Coming amidst growing concerns and warnings from scientists about the state of forensic science in the UK, is the announcement that Dr Gill Tully – the UK’s Forensic Regulator, has ordered a review of a series of sexual assault cases: “to find out whether there are occasional examples of poor practice or whether there are more systematic issues.” The review was prompted by cases where “the scientific opportunities don’t appear to have been maximised”. These included examples where scientific analysis was not carried out at all. Read more here: Forensic review of sexual assault cases ordered after poor practice concerns
Many forensic scientists are now speaking out about the severe budget cuts which have led to a near decimation of the UK ‘market’ in forensic services. Police are spending a fraction of what they used to on forensic science during investigations. Tiernan Coyle – a fibre specialist who has worked on many cold cases and wrongful convictions over the years, has warned of the dire state of forensic science in the UK: Forensics in crisis: Why are vital skills being allowed to die out? Coyle has now been forced to close his specialist fibre analysis company… Contact Traces leaves the forensic market.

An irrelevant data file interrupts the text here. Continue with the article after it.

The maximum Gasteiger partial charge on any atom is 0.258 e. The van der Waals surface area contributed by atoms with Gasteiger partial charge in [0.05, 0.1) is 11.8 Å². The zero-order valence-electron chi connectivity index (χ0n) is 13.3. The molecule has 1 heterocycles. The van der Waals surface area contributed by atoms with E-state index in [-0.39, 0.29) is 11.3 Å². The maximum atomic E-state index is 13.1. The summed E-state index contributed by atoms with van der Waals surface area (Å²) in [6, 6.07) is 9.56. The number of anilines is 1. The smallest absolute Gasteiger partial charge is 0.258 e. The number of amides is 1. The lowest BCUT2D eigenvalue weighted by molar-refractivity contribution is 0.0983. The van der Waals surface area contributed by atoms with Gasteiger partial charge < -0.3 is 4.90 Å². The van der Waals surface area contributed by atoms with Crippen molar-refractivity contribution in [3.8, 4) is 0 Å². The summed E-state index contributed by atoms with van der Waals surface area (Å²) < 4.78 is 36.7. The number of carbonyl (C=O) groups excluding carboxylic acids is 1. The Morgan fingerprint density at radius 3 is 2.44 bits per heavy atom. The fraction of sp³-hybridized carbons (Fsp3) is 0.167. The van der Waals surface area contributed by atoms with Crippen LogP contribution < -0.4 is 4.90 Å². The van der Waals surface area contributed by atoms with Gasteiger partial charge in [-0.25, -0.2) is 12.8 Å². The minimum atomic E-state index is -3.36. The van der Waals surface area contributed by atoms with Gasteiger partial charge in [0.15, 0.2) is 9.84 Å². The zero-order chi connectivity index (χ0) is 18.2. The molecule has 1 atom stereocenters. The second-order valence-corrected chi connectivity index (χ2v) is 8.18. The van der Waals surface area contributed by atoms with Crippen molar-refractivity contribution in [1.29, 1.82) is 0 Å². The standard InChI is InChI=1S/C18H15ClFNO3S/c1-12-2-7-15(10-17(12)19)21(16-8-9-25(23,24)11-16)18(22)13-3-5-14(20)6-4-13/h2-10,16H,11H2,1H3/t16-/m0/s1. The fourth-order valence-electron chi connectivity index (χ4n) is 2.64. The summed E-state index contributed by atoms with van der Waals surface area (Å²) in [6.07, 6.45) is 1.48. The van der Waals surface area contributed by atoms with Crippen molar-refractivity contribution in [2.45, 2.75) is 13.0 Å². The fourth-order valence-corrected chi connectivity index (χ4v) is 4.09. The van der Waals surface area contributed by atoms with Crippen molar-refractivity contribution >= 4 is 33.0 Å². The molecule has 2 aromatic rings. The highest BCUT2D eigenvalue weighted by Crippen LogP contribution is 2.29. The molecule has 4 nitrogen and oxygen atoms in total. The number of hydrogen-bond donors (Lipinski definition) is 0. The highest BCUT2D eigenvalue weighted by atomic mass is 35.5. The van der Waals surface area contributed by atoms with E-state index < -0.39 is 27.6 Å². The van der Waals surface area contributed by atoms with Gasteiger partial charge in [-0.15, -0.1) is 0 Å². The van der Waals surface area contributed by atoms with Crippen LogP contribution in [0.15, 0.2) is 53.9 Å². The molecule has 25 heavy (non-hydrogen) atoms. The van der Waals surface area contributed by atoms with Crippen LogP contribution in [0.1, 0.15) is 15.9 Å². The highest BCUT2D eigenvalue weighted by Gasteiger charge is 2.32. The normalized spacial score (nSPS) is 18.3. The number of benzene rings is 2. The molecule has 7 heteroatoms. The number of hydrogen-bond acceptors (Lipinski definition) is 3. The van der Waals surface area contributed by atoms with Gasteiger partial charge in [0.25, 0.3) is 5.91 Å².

Prof Peter Gill, one of the worlds leading DNA specialists – who left the UK some years ago because of the dire state of forensic science, and is now warning about the inevitability of miscarriages of justice: “With the Birmingham Six and Judith Ward [the M62 bomber whose conviction was quashed], there was very poor reporting by forensic science,” he said. “The problem is we’re in danger of revisiting that era.”
Just how long before there is a miscarriage of justice – or a wrongful conviction that depends upon a crucial bit of forensic evidence that can no longer be analysed?